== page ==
• 1
    With resources I don't mean just computational power. I mean know how, manpower, money. I don't think you can divide attacks in five caregories and say there is no category six. There are attacks that motivated criminals on a low budget can not pull off, but a well funded government could. – Anders Sep 23 '16 at 10:31
  • It is an excuse for getting hacked, and so good PR. Of course yahoo looks a lot better if some "state" hacked them, because they surely couldn't defend against that evil empire. They can claim they did everything they could, but this state is just so powerful that they couldn't prevent it without any fault on their part. That would also be nice if someone sues them.At the moment, in the US everything is blamed on Russia for political reasons, so that fits well. – Josef Sep 26 '16 at 13:08
8

First of all, what "state"?

When people say "state-sponsored" they are referring to a nation state, or a government-sponsored attack. State-sponsored attacks are typically considered at the height of attacker capabilities because they have money, training, and resources that script kiddies do not.

Second of all, how would they know?

If someone says they believe an attack to be state-sponsored, it can be for a variety of reasons. It can be attack patterns do not match known groups like LulzSec, Lizard Squad, and other groups, or zero-day vulnerabilities. Stuxnet is an example of a state-sponsored attack. It used multiple zero-day vulnerabilities.

Bonus: Why does he use the word "actor"?

In Information Security, an actor is someone who performs actions. Common examples of this usage is a "bad actor" or a "good actor." A bad actor is someone who behaves with mal-intent to harm a system or data.

A state-sponsored actor is someone or a group who is acting on behalf of a government.

  • 3
    One additional point- the use of the term "state-sponsored actor" can sometimes imply a distinction in contrast to the common alternative term "state actor." The latter can be used when there is good intelligence that the actors are actual state employees, while the former implies a step or more of removal, for reasons of deniability and so forth, like the difference between soldiers or state analysts and private military personnel. The latter would be "state-sponsored actors." – Jonah Benton Sep 23 '16 at 3:08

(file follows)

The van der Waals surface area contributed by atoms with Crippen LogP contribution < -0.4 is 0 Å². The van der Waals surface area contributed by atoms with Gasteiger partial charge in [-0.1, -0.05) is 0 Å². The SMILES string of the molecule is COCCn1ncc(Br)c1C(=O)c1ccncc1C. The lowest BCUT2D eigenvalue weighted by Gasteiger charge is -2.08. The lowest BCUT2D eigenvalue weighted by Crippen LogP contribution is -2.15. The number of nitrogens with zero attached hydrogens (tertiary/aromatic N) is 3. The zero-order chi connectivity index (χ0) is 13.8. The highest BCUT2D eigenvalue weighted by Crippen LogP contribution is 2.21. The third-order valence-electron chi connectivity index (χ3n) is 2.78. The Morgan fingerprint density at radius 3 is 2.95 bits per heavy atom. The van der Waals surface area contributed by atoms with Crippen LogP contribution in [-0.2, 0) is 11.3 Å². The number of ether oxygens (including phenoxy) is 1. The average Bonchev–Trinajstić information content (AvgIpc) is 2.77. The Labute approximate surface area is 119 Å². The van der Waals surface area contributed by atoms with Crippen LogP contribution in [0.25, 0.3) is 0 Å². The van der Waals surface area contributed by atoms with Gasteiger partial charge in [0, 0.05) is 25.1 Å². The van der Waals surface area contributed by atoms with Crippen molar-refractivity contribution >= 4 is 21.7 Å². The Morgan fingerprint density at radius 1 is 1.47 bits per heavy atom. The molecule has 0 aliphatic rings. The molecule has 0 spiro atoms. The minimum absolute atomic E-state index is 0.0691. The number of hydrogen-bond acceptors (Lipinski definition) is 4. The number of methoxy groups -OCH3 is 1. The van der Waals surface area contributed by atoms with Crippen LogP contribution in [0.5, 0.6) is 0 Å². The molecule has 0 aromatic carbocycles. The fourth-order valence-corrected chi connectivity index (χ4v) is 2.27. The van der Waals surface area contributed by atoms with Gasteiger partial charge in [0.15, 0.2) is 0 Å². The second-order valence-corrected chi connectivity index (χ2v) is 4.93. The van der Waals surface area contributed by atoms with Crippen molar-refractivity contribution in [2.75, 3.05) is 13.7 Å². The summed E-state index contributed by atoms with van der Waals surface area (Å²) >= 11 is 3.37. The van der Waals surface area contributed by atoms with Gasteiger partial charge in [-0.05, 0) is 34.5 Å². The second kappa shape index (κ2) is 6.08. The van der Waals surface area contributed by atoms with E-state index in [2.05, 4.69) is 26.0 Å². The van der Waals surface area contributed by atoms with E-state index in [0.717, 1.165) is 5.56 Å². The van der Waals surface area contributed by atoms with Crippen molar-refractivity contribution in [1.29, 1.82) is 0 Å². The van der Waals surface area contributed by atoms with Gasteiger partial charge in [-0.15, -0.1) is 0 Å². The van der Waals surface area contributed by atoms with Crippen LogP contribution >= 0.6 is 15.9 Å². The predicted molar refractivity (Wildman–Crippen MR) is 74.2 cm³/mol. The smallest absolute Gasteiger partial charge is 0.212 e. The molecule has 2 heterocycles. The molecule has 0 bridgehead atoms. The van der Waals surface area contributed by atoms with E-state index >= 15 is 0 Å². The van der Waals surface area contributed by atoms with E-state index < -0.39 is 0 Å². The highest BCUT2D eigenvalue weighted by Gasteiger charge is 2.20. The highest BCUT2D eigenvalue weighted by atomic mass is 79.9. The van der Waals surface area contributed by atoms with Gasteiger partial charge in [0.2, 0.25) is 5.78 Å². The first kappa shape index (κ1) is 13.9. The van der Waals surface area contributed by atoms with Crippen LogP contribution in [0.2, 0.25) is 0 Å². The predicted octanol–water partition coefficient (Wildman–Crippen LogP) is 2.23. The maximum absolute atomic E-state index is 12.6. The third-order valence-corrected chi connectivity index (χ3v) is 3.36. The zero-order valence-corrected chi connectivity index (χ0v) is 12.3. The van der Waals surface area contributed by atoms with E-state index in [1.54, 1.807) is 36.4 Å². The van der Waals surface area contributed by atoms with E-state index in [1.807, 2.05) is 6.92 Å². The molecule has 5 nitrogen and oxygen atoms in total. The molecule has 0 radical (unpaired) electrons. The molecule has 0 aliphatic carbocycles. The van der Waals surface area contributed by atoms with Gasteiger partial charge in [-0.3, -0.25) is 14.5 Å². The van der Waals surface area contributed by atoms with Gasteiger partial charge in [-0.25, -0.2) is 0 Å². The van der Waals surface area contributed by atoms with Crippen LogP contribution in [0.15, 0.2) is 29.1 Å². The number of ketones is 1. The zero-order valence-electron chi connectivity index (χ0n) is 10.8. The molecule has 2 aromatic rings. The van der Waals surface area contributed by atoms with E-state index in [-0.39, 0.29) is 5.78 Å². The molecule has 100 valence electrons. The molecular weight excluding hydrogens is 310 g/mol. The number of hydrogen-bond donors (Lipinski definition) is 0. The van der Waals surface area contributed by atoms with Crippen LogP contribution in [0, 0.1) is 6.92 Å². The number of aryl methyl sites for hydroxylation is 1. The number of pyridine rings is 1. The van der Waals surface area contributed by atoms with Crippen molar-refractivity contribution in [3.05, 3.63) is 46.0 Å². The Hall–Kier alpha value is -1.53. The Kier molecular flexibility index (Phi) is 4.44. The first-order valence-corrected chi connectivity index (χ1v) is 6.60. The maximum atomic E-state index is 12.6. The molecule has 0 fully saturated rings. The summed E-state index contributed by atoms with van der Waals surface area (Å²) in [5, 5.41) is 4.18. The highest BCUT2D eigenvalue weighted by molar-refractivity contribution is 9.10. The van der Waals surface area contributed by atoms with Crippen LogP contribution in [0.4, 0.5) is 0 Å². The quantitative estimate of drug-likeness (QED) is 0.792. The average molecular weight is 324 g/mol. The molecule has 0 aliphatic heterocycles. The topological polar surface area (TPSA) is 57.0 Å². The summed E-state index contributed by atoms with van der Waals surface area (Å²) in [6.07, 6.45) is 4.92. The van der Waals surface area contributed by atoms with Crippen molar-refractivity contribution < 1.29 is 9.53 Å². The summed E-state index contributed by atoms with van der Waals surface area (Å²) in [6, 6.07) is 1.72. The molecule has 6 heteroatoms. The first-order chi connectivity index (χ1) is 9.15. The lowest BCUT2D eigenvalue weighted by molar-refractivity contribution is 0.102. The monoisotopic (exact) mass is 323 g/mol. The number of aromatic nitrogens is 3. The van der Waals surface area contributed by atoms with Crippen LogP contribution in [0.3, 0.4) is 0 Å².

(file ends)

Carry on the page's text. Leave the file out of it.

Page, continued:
• 1
    Fair point. Feel free to suggest an edit. :) – h4ckNinja Sep 23 '16 at 3:54
1

Well first, I think it's good to keep in mind that the "sophisticated attack" trope is one of the most common ones that's trotted out today by company executives (and government agency heads) who are acknowledging large-scale compromises. Sometimes, once more facts about how a breach actually occurred become known, it turns out that the attacker really was sophisticated in its methods. But very, very often, that turns out not to be true. Since one might therefore wonder about whether Yahoo!'s "nation-state" comment should be taken an interesting variation on this standard-procedure P.R. strategy versus a solid product of investigation, it's not necessarily wrong to start with some skepticism about whether this is a nation-state operation at this stage.

(Of course, 100 percent of the time the implication being made by a hacked organization with the "sophisticated attacker" point is that the organization could not possibly have been reasonably expected to prevent what happened. Because "sophisticated". And there is almost no doubt that Yahoo's "nation-state" comment is similarly intended to serve a buck-passing function in this manner. But I digress...)

Still... Yahoo's statement could well turn out to have some real basis. So it's certainly useful to talk about how an investigation might start to determine whether an attack was from a "nation-state actor", and what that even really means.


To start to answer the question: There are all kinds of ways that investigators can look at evidence related to a hack and start to draw some conclusions about whether a nation-state actor (intelligence agencies, mostly) or somebody linked to a nation-state (like a private cyber "militia" that a government covertly gives support to).